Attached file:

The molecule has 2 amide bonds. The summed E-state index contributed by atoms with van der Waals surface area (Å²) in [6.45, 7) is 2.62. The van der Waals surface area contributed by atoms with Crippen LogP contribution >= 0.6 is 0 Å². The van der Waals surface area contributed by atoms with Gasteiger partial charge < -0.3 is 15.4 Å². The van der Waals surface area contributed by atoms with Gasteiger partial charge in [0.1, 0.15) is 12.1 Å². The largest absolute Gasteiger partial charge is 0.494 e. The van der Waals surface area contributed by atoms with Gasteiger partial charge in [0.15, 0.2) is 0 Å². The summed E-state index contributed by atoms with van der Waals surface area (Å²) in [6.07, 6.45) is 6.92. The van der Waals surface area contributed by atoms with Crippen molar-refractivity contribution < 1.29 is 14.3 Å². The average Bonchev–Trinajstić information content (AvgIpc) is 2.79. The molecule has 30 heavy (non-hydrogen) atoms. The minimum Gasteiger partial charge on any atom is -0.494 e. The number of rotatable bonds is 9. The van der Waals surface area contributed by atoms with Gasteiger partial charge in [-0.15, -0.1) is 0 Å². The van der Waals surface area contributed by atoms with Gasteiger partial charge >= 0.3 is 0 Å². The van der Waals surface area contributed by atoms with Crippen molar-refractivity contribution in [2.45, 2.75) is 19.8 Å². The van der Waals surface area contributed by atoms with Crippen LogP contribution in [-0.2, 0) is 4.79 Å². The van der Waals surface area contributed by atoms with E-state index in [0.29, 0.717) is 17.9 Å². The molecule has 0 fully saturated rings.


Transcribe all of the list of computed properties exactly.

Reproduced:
The molecule has 2 amide bonds. The summed E-state index contributed by atoms with van der Waals surface area (Å²) in [6.45, 7) is 2.62. The van der Waals surface area contributed by atoms with Crippen LogP contribution >= 0.6 is 0 Å². The van der Waals surface area contributed by atoms with Gasteiger partial charge < -0.3 is 15.4 Å². The van der Waals surface area contributed by atoms with Gasteiger partial charge in [0.1, 0.15) is 12.1 Å². The largest absolute Gasteiger partial charge is 0.494 e. The van der Waals surface area contributed by atoms with Gasteiger partial charge in [0.15, 0.2) is 0 Å². The summed E-state index contributed by atoms with van der Waals surface area (Å²) in [6.07, 6.45) is 6.92. The van der Waals surface area contributed by atoms with Crippen molar-refractivity contribution < 1.29 is 14.3 Å². The average Bonchev–Trinajstić information content (AvgIpc) is 2.79. The molecule has 30 heavy (non-hydrogen) atoms. The minimum Gasteiger partial charge on any atom is -0.494 e. The number of rotatable bonds is 9. The van der Waals surface area contributed by atoms with Gasteiger partial charge in [-0.15, -0.1) is 0 Å². The van der Waals surface area contributed by atoms with Gasteiger partial charge >= 0.3 is 0 Å². The van der Waals surface area contributed by atoms with Crippen molar-refractivity contribution in [2.45, 2.75) is 19.8 Å². The van der Waals surface area contributed by atoms with Crippen LogP contribution in [-0.2, 0) is 4.79 Å². The van der Waals surface area contributed by atoms with E-state index in [0.29, 0.717) is 17.9 Å². The molecule has 0 fully saturated rings.